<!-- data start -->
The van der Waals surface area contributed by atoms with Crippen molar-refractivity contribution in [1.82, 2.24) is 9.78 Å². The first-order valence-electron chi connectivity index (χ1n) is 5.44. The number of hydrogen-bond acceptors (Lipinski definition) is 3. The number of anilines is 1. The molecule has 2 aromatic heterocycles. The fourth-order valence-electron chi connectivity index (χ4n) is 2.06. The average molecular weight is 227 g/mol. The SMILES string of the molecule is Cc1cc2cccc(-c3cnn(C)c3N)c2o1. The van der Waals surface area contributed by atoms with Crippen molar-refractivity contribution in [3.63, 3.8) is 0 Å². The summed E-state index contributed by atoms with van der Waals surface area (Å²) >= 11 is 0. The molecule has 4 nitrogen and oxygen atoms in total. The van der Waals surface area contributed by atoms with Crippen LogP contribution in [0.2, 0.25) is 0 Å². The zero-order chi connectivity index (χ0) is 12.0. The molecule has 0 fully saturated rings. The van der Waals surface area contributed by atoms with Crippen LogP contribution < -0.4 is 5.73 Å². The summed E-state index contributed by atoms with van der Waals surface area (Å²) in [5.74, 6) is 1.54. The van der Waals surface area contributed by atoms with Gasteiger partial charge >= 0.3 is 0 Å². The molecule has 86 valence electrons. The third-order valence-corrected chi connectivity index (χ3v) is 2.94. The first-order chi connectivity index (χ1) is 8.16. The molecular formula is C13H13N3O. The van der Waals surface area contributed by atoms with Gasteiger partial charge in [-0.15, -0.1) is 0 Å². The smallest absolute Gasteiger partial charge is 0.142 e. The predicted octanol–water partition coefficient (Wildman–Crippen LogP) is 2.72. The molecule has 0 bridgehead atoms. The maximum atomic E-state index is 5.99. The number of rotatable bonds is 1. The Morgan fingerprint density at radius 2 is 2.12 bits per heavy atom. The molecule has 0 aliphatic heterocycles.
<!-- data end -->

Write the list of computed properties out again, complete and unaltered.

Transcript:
The van der Waals surface area contributed by atoms with Crippen molar-refractivity contribution in [1.82, 2.24) is 9.78 Å². The first-order valence-electron chi connectivity index (χ1n) is 5.44. The number of hydrogen-bond acceptors (Lipinski definition) is 3. The number of anilines is 1. The molecule has 2 aromatic heterocycles. The fourth-order valence-electron chi connectivity index (χ4n) is 2.06. The average molecular weight is 227 g/mol. The SMILES string of the molecule is Cc1cc2cccc(-c3cnn(C)c3N)c2o1. The van der Waals surface area contributed by atoms with Crippen molar-refractivity contribution in [3.63, 3.8) is 0 Å². The summed E-state index contributed by atoms with van der Waals surface area (Å²) >= 11 is 0. The molecule has 4 nitrogen and oxygen atoms in total. The van der Waals surface area contributed by atoms with Crippen LogP contribution in [0.2, 0.25) is 0 Å². The zero-order chi connectivity index (χ0) is 12.0. The molecule has 0 fully saturated rings. The van der Waals surface area contributed by atoms with Crippen LogP contribution < -0.4 is 5.73 Å². The summed E-state index contributed by atoms with van der Waals surface area (Å²) in [5.74, 6) is 1.54. The van der Waals surface area contributed by atoms with Gasteiger partial charge >= 0.3 is 0 Å². The molecule has 86 valence electrons. The third-order valence-corrected chi connectivity index (χ3v) is 2.94. The first-order chi connectivity index (χ1) is 8.16. The molecular formula is C13H13N3O. The van der Waals surface area contributed by atoms with Gasteiger partial charge in [-0.15, -0.1) is 0 Å². The smallest absolute Gasteiger partial charge is 0.142 e. The predicted octanol–water partition coefficient (Wildman–Crippen LogP) is 2.72. The molecule has 0 bridgehead atoms. The maximum atomic E-state index is 5.99. The number of rotatable bonds is 1. The Morgan fingerprint density at radius 2 is 2.12 bits per heavy atom. The molecule has 0 aliphatic heterocycles.